Day 21: Averroes

Sometimes, the effect of one’s effort takes time. When that time is long, we may think that the way things are is the way they have always been, and not even know the players that had great influence. Today, we reach back to one of those people that perhaps few have heard of, but in the arc of time his influence has been big. Averroes (Latinized form of Ibn Rushd) lived from 1126-1198. He was a Muslim polymath who wrote on logic, philosophy, theology, Islamic jurisprudence, psychology, political and Adalusian classical music theory, geography, mathematics, medicine, physics and astronomy. Averroes was a defender of Aristotelian philosophy and his philosophical ideas were considered controversial in Ash’arite Muslim circles, but he had a great impact on Christian Euorpe. He has been described as the “founding father of secular thought in Western Europe,” and his commentaries on Aristotle were the foundation for the Aristotelian revival in the 12th and 13th century. Translations of his work had a lasting impact on Jewish philosophy and within the Christian scholastic tradition. He had no discernible influence on Islamic philosophic thought until modern times. His rationalistic views collided with the more orthodox views of Muslim leaders of his times, resulting in his banishment from Marrakesh in 1195 and an order to burn his writings. And yet, to this day, many of his writings live on in various translations.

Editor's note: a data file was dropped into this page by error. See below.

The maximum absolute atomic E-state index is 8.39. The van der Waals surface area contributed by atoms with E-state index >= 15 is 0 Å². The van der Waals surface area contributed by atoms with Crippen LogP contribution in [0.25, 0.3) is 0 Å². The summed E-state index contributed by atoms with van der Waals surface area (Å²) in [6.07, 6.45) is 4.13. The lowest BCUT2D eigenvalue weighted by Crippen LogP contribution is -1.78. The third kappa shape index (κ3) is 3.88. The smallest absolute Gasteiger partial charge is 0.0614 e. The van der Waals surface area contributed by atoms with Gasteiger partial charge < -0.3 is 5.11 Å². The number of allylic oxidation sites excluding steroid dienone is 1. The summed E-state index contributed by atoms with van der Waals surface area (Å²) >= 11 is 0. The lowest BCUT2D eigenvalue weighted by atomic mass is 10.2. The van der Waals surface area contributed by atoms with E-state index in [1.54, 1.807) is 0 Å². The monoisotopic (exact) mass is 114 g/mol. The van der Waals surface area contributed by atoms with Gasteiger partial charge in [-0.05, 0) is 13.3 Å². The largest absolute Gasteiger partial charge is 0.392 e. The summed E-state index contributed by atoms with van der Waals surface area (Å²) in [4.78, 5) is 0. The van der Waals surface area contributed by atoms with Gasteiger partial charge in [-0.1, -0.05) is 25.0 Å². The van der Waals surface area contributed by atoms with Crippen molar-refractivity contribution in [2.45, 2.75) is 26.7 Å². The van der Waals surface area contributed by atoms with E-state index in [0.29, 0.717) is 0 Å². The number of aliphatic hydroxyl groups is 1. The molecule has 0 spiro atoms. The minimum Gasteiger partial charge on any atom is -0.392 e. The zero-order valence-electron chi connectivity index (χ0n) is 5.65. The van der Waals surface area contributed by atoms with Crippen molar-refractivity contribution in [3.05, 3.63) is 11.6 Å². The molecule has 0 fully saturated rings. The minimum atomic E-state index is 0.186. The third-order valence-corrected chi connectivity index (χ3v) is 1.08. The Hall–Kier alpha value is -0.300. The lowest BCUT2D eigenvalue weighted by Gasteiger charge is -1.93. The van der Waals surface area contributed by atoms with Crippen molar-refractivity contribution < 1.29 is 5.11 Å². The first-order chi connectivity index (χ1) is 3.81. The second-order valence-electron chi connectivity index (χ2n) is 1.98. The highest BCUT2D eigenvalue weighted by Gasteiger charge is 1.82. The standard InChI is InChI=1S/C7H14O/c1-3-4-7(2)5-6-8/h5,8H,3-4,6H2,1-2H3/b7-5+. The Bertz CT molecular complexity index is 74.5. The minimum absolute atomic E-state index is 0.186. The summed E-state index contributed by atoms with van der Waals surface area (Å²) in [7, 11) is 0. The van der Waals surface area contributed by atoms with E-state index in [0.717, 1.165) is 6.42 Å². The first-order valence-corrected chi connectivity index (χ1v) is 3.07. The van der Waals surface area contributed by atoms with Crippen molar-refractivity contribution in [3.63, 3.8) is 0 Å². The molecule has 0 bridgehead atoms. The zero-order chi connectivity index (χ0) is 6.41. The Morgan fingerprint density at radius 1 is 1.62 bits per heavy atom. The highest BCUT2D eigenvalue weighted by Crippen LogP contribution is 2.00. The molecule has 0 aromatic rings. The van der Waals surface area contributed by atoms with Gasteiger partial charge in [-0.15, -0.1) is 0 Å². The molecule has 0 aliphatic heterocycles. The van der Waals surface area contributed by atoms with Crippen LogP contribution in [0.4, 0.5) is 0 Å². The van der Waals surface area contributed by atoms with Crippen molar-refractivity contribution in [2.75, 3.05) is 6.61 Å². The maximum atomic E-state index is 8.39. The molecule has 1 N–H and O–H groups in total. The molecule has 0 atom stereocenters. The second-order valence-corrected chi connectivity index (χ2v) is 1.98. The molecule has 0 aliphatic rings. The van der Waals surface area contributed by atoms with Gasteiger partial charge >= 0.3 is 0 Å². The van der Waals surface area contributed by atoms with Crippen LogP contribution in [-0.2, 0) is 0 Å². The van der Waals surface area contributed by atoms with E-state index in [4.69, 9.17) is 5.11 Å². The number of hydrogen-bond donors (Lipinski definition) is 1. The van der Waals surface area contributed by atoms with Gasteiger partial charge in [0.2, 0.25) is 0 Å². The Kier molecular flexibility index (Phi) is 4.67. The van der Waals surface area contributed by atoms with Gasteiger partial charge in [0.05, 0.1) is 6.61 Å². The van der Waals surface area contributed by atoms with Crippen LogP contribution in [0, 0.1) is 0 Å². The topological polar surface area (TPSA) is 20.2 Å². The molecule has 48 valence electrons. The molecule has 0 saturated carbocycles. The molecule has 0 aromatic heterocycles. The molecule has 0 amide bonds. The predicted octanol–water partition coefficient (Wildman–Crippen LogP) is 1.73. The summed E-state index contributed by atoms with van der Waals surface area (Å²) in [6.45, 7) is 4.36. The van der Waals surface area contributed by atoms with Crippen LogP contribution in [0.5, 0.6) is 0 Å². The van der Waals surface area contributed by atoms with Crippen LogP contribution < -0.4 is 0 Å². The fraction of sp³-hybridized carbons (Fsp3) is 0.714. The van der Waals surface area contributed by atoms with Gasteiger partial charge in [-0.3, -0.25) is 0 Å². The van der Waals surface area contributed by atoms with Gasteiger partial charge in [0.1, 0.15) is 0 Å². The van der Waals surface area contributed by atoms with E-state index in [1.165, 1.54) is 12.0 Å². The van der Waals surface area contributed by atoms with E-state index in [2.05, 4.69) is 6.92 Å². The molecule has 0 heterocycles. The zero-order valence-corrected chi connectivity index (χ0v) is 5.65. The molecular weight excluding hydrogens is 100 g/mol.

AverroesColor He was a true progressive, as evidenced by this quote: “Women should be treated as human beings, not as domestic animals.” Almost a millenium later, may his ideals and his courage continue to challenge us to grow in unity and have faith that what we do today will matter for future generations.


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